Normally, sanctions under the WTO dispute resolution system consist of reciprocal quotas or tariffs. However, as the economy of the twin-island country consists mainly of tourism, quotas and tariffs would not exert much political pressure on the United States, and could possibly backfire and hurt Antiguan citizens. Therefore, the WTO Dispute Settlement Body voted to allow Antigua to retaliate in an area that would actually force the U.S. to come to the negotiating table: our intellectual property.
The import of the Antiguan Government's press release suggest it plans to operate a website selling copyrighted works owned by U.S. entities, but where no royalties are paid to the U.S. copyright holders. It remains to be seen whether this website could be accessible outside of Antigua, as the country has so far been blocked by the United States from presenting its official plan to the Dispute Settlement Body. They are due to try again at next month's meeting.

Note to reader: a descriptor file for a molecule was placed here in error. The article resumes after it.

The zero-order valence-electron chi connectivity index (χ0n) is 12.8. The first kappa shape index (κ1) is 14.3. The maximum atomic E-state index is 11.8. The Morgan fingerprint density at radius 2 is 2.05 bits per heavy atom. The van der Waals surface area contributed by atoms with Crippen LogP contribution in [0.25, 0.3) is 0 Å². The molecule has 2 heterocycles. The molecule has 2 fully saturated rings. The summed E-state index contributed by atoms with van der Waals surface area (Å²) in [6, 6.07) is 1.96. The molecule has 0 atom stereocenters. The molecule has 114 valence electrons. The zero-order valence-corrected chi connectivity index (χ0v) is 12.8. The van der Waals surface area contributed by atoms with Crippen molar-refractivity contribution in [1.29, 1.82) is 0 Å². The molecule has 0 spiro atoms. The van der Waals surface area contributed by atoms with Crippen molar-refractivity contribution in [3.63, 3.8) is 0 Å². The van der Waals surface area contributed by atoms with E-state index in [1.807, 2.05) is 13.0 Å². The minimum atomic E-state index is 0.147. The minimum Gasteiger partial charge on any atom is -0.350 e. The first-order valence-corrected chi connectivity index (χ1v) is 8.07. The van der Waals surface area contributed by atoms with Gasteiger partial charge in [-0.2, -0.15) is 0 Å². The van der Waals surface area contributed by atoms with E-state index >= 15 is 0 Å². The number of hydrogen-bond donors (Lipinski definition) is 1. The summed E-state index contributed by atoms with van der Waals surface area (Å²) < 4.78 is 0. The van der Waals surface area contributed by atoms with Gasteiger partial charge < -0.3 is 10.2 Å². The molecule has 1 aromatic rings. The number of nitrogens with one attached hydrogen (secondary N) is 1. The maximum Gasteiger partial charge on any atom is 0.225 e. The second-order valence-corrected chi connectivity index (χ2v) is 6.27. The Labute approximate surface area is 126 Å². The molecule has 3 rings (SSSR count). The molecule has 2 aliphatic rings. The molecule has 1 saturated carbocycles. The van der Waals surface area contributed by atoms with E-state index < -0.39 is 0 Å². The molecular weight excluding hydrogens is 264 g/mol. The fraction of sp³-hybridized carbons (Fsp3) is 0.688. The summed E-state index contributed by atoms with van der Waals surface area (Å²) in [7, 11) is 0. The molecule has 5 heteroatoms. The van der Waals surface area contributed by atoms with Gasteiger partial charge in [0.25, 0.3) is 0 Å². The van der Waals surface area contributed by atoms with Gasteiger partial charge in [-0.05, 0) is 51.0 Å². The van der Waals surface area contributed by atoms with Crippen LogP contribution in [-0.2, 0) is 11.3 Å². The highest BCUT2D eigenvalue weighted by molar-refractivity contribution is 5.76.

The dispute began in 2003 when the U.S. banned all remote-internet gambling services originating from Antigua. At the time, Antigua's economy was heavily dependent on its online gambling industry and the U.S. ban resulted in a market crash. After the WTO Appellate Body decided that the U.S. was in violation of its treaty obligations, the U.S. was then obligated to arrive at a mutually agreeable solution with Antigua or face trade sanctions. Now though, Congress potentially faces the galvanization of Hollywood and the Recording Industry as they inevitably begin to exert political pressure in order to avoid losing out on royalties.